Skip to Main Content

We have a new app!

Take the Access library with you wherever you go—easy access to books, videos, images, podcasts, personalized features, and more.

Download the Access App here: iOS and Android


General Features of Ventricular Tachycardia Ablation Patients

Patients undergoing ablation for ventricular arrhythmias have somewhat of a bimodal distribution, including those with severe structural heart disease versus other patients with idiopathic ventricular tachycardia (VT) having a structurally normal heart. First, characteristics of the structural heart VT patients include: (1) a very high medical acuity with most being inpatient and often in an intensive care unit (ICU); (2) frequent need for urgent ablation; (3) severe structural heart disease due to 1 or more prior, often large, myocardial infarctions (MIs), or severe nonischemic cardiomyopathy (NICM); (4) most have been implanted with ICDs; (5) many have had cardiac arrest and/or VT or VF storm (≥3 episodes within 24 hours) having received multiple shocks; (6) many are being managed with intravenous antiarrhythmics; (7) consideration for hemodynamic support (intra-aortic balloon pump, percutaneous left ventricular assist device, or extracorporeal membrane oxygenation) is common. On the other hand, a substantial number of VT ablation patients1 have idiopathic ventricular arrhythmias, lacking appreciable structural heart disease. The relative distribution will depend on referral patterns. Origins include the outflow tract region, the conduction system, and papillary muscles. Sustained VT occurs with these foci, but many have PVCs or nonsustained VT.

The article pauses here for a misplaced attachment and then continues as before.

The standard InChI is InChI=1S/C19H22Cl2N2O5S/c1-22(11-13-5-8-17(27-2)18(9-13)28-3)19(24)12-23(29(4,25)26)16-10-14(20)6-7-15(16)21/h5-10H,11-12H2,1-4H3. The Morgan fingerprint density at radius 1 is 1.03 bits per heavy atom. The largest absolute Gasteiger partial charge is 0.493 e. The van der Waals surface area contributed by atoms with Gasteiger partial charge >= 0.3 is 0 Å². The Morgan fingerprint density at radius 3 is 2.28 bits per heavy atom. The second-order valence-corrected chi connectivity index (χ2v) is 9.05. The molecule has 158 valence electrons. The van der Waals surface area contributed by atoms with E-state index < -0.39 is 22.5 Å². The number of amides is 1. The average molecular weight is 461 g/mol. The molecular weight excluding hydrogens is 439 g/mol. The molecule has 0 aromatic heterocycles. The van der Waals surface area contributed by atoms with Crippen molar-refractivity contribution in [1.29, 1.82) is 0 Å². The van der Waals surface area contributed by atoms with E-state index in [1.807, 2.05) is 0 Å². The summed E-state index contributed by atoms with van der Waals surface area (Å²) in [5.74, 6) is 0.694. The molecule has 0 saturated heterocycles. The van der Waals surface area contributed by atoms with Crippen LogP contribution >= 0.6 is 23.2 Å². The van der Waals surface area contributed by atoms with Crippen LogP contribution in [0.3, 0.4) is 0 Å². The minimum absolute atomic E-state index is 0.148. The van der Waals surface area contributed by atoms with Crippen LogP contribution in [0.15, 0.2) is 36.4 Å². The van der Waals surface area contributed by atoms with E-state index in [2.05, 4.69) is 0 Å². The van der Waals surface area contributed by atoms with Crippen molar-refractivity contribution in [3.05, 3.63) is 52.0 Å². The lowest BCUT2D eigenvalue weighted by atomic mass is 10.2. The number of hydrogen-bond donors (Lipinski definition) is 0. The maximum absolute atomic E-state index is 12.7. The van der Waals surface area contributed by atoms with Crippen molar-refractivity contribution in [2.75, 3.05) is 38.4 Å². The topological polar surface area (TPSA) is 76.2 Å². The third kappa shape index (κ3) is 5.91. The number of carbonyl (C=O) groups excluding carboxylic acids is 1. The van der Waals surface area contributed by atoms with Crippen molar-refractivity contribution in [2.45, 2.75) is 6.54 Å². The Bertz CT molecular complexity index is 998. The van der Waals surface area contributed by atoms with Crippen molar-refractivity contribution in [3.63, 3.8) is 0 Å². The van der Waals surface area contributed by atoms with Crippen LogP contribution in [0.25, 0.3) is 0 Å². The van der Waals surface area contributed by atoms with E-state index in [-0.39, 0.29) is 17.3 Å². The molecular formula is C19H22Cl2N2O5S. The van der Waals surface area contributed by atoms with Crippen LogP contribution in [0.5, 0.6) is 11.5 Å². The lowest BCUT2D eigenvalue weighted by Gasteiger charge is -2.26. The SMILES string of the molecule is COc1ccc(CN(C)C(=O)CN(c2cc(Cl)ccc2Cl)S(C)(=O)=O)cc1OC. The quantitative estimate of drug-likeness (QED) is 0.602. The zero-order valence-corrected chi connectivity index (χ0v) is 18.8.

Indications for Ventricular Arrhythmia Ablation

In general, ventricular arrhythmia ablation is indicated when medical therapy has failed or is not tolerated or not preferred by the patient (Table 18-1). Medical treatment for sustained reentrant VT with dilated (ischemic or nonischemic) cardiomyopathy includes amiodarone or possibly sotalol (if the heart failure or EF depression is not severe). For normal heart ventricular arrhythmia, medical options comprise beta blockers, nondihydropyridine calcium channel blockers, or Class I or III antiarrhythmic agents. Verapamil can be uniquely effective for fascicular VT (see Chapter 8).

TABLE 18-1Indications for ventricular arrhythmia ablation.

Pop-up div Successfully Displayed

This div only appears when the trigger link is hovered over. Otherwise it is hidden from view.